An Evaluation Of The Impacts Of Tourism Tourism Essay

In this project I'd like to look into the relationship between tourism and individuals residing in popular traveler locations; specifically the profound impact tourism has on local culture. This topic interests me as although I have never went to the global south myself, a lot of my friends and acquaintances travel there frequently for getaways. Tourism will have many results on these 'destination' type areas. I know that many of these destinations are in poorer areas of the world. Some significant results that tourism is wearing these areas express themselves economically, socially and culturally. Though tourism may create careers and stimulate the local economy there are some downsides to tourism and aspects of the influx of guests that may be bad for local cultures. In my own research paper I am going to analyze the benefits that tourism is wearing local economies with regards to the public and cultural effect on the community. I am hoping to evaluate precisely how beneficial probably short-term financial stimulus is when confronted with potential injury to the economy in the long run, residents and local culture. I am going to discuss this issue globally but with a concentrate on Southeast Asia and specifically India. My paper will emphasize quite question: is vacationing in a 'third world' country possibly unethical? Or does the stimulus to a developing country's current economic climate justify the social and cultural implications of travel and leisure and the development that tourism brings in the region. Considering the ethical issues encircling this will also be an important factor in determining if the cultural effects of travel and leisure is suitable or justifiable by the economic benefits. In my opinion, although tourism will support economic growth in many communities there is deep and irreversible cultural impact.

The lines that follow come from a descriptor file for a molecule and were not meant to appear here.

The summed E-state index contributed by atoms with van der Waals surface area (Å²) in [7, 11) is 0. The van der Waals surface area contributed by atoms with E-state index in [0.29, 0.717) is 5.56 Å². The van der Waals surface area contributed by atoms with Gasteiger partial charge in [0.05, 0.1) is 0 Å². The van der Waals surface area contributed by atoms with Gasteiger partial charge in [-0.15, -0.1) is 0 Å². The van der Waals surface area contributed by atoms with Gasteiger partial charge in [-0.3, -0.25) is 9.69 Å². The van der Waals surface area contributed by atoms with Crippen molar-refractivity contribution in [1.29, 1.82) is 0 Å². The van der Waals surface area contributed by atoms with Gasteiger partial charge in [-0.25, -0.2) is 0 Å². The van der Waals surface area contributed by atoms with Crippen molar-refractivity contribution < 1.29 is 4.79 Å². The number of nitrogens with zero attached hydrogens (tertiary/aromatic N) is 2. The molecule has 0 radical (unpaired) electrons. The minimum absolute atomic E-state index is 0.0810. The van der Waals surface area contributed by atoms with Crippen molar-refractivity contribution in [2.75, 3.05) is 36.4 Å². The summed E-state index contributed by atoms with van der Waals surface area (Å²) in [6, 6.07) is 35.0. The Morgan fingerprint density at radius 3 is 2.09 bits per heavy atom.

In 'Tourism in Destination Communities' Shalini Singh looks at a concept by Jafar Jafari the writer of "Encyclopedia of Tourism". Jafari created the consolidated platforms of tourism. One of Jafari's four programs is advocacy- that is to say that travel and leisure is capable of financial good. Another system, the cautionary system, emphasizes the value of noting the intricate interactions at the local level. The other two websites are "Adaptancy" (which is referred to as 'expert community tourism') and Knowledge centered - which really is a holistic treatment for community-based tourism (Jafari cited in Singh 2003). Singh and S. W. Boyd (26-30) discuss interactions between tourism and destination areas in terms of 'win-win, ' 'win-lose, ' 'lose-win' or 'lose-lose' paradigms (Carter and Lowman, 1944; Nepal, 2000). Examples of 'win-win' situations do are present and this shows that travel and leisure can indeed be financially beneficial to a destination community. The example distributed by Boyd and Singh is that of Ayers rock and roll (Uluru) which is one of Australia's most famous places of interest. Although Australia is not a country typically regarded as area of the global south I believe this example is relevant as the aboriginal neighborhoods in the area could easily be marginalized and exploited by tourism. The community however takes a dynamic role by defining their romance with tourism as having control and choice. (Mercer cited in S. W. Boyd and S. Singh: 1994:37). The community participates by providing educational services, that allows them to mention that the religious and cultural need for Uluru is something to be respected. (Wells, cited in S. W. Boyd and S. Singh 1996:37). The neighborhood businesses in the area advantage and are had by the folks of the aboriginal community. This example is congruent to Jafari's platforms of Advocacy and Adaptancy and it shows travel and leisure in this circumstance as 'expert community' and capable of monetary good. As this situation is economically beneficial to this area, without reducing or de-valuing the neighborhood culture, it is an excellent method of development. Another example where the local community benefits is the 'win-lose' situation, a very salient example being Cuba. The city benefits economically, although mass travel and leisure does not. That is achieved through insurance policies and marketing that emphasizes quality tourism by restricting the number and type of travelers (high spenders, low quantities). The travel and leisure is promoted for exclusivity and affluence which is performed through selective marketing and catering the assistance towards wealthier people. Cuba's travel and leisure industry's market segments strategically to focus on Canadian 'snowbirds' who also take long-term getaways in Florida (Peters 2002:4). Their travelling for extended periods of time in a US location and their potential to spend US currency suggests their affluence. Another strategy is the development of golf programs in the region. Miguel Figueras, a travel and leisure ministry economist and advisor in Cuba, says that golfing is a feature that can draw in higher spending travellers (Peters 2002:5). Tactical tourism planning allows a country to tap into the prosperity of the global north's wealthiest vacationers allowing maximum monetary benefit without mass sharing of what they have to offer.